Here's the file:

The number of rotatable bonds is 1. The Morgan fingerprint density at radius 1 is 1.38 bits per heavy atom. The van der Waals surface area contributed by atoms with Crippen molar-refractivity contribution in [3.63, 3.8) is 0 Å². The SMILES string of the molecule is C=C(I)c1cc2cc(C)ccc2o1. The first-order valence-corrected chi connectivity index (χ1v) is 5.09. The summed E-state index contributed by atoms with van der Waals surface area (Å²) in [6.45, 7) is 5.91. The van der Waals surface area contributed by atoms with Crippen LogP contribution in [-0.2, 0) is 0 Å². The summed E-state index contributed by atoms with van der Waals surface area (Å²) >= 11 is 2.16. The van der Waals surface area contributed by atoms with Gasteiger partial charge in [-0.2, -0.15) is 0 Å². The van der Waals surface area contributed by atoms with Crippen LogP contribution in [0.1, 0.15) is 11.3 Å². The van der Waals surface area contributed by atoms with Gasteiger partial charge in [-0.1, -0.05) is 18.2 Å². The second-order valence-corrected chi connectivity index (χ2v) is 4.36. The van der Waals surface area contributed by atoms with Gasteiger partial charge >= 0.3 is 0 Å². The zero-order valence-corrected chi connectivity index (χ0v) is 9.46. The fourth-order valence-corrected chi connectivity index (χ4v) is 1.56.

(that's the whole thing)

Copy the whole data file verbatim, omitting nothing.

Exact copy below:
The number of rotatable bonds is 1. The Morgan fingerprint density at radius 1 is 1.38 bits per heavy atom. The van der Waals surface area contributed by atoms with Crippen molar-refractivity contribution in [3.63, 3.8) is 0 Å². The SMILES string of the molecule is C=C(I)c1cc2cc(C)ccc2o1. The first-order valence-corrected chi connectivity index (χ1v) is 5.09. The summed E-state index contributed by atoms with van der Waals surface area (Å²) in [6.45, 7) is 5.91. The van der Waals surface area contributed by atoms with Crippen LogP contribution in [-0.2, 0) is 0 Å². The summed E-state index contributed by atoms with van der Waals surface area (Å²) >= 11 is 2.16. The van der Waals surface area contributed by atoms with Gasteiger partial charge in [-0.2, -0.15) is 0 Å². The van der Waals surface area contributed by atoms with Crippen LogP contribution in [0.1, 0.15) is 11.3 Å². The van der Waals surface area contributed by atoms with Gasteiger partial charge in [-0.1, -0.05) is 18.2 Å². The second-order valence-corrected chi connectivity index (χ2v) is 4.36. The van der Waals surface area contributed by atoms with Gasteiger partial charge >= 0.3 is 0 Å². The zero-order valence-corrected chi connectivity index (χ0v) is 9.46. The fourth-order valence-corrected chi connectivity index (χ4v) is 1.56.